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Commentary: Wyoming takes a stand against out-of-control political spending

Jeff Clements, The Fulcrum on

Published in Op Eds

On Feb. 13, in the deep red state of Wyoming, a majority of state House members voted for Joint House Resolution 0002, calling on Congress to propose a constitutional amendment to ensure transparency in election spending and allow states to regulate corporate, union and other political contributions.

Wyoming legislators demonstrated again the deep, cross-partisan support for amending the U.S. Constitution to empower Americans to stop the systemic corruption that comes from out-of-control political spending. While the resolution didn’t receive the needed two-thirds vote, the strong majority support (35-26) shows that Wyoming lawmakers, as with most Americans, know the urgency of ending the domination of dark money and outside influence in elections.

Americans oppose out-of-control political spending because it undermines their own rights of free speech and a level playing field in voting and representation. Past Supreme Court decisions – Buckley v. Valeo, reinforced by Citizens United v. FEC– removed power from voters and state and federal lawmakers to set limits on political spending. The theory – unprecedented for 200 years of American history – is that those with massive financial resources have a “free speech” right to deploy those resources, with no limits, to influence election outcomes. Spending in elections by groups, billionaires and even foreign governments has been rising at an alarming rate. Nearly $16 billion may be spent in the 2024 cycle alone, up more than 30% from the last presidential election.

The American government is supposed to be of, by and for the people, but our current pay-to-play politics has deteriorated into a government bought, paid and sold to the highest bidder. Social media and advertising disinformation campaigns are funded from the shadows, influencing elections with no accountability. Worse, foreign actors exploit the dark money system to manipulate elections and serve their own interests.

Americans have had it with this dangerous Supreme Court-imposed theory about money and free speech. In Wyoming, recent polling shows that 87% of voters agree that the coercive influence of money in politics threatens democracy. The constitutional amendment to enable states and Congress to set reasonable limits to regulate campaign spending is favored by 75% of Wyoming voters. These extraordinary super-majorities mirror what American Promise is seeing in polling and ballot initiatives around the country.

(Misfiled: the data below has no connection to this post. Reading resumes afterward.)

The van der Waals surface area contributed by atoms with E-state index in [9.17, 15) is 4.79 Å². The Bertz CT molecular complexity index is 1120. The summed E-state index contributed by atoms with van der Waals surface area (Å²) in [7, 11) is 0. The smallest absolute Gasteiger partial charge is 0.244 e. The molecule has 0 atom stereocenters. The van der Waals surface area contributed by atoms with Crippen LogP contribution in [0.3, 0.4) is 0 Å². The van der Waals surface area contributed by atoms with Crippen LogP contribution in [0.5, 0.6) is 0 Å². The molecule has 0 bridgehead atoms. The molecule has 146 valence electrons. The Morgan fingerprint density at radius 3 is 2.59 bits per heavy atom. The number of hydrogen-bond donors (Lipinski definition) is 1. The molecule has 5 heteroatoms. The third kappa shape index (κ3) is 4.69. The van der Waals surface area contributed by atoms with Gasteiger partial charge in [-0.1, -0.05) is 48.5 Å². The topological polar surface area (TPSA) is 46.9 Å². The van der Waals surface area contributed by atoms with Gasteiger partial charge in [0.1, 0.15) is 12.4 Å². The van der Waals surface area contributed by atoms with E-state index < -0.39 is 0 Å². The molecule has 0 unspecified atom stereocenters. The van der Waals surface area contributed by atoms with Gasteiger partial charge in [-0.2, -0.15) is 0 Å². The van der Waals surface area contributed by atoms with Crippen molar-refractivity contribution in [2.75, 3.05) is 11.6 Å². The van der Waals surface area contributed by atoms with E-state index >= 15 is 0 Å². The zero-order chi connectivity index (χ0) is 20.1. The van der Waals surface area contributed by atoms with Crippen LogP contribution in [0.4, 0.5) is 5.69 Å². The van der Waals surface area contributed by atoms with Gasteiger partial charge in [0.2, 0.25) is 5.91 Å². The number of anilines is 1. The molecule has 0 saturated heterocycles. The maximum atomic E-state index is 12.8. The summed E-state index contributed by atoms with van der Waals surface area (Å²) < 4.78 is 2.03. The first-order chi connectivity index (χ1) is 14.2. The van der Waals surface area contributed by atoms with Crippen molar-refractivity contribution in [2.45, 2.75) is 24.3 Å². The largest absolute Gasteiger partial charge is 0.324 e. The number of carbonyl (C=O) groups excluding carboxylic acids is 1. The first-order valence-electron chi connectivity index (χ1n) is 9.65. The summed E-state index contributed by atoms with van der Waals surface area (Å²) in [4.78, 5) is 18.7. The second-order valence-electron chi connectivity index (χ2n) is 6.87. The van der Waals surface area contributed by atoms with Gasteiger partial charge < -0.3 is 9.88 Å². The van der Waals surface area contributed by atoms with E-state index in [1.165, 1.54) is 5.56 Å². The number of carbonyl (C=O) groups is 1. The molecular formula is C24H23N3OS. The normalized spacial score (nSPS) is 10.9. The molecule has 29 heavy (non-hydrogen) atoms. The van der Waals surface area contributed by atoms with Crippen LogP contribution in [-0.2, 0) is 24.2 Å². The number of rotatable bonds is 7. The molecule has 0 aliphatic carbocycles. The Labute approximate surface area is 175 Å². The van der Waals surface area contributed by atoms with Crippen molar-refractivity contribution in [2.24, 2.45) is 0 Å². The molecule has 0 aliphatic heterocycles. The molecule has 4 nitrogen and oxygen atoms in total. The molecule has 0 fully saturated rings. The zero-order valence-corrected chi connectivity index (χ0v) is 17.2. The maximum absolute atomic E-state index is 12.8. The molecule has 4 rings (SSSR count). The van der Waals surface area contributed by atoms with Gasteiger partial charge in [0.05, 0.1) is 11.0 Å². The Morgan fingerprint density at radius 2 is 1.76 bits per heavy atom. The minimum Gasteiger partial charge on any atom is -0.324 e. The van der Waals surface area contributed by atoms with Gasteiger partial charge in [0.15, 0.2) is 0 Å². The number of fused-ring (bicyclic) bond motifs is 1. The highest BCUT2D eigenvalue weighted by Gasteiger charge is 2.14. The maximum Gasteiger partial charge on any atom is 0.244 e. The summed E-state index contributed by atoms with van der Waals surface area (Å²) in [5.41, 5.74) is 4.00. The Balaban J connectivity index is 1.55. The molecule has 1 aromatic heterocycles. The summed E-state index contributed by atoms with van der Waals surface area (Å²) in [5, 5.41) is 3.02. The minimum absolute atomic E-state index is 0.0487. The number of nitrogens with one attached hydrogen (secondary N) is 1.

Now, Wyoming and others are vying to join the 22 states that have taken formal action to advance the For Our Freedom Amendment, the only enduring way to regulate political spending by giving the states and Congress power to set reasonable limits. In November 2023, 86% of Maine’s voters approved a law banning spending in elections by foreign government-controlled entities. Maine’s voters, concerned that unhinged claims of “free speech” rights to unlimited election spending might even extend to foreign actors, showed foresight in including a resolution calling for the constitutional amendment: After the foreign money ban was passed, foreign-owned corporations sued in federal court, claiming a free speech right to dominate Maine’s elections with their money. The For Our Freedom Amendment would put an end to such foolishness.

In Pennsylvania, legislators introduced a bipartisan resolution calling for the constitutional amendment solution. Wisconsinites and Arizonans are organizing to move their state into the victory column, and Minnesotans have an amendment resolution moving through the legislative process. Momentum is building because Americans are tired of having the fate of the country and our communities determined by an elite donor class. But that elite is outnumbered. The fact is, 86% of Republicans and Democrats agree that money in politics is a threat. It’s time to act, and that’s exactly what these states are doing.

 

The vote in Wyoming is part of the tipping point that brings constitutional solutions faster than many realize when the need is clear. This constitutional amendment process is the time-honored way that Americans drive reform in the darkest hours. At the beginning of the 20th century, when division, political violence, gender-restricted voting and white supremacy dominated much of the country, The Washington Post’s editors solemnly sniffed at those proposing constitutional amendments. Over the next several years, Americans ratified four amendments, the first of twelve that Americans would secure in the 20th century.

Now the promise of American democracy is on the line again. As Wyoming just showed, Americans know what to do.

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Jeff Clements is the president of American Promise, a nonprofit advocate for amending the Constitution to allow more federal and state regulation of money in politics.

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©2024 The Fulcrum. Visit at thefulcrum.us. Distributed by Tribune Content Agency, LLC.

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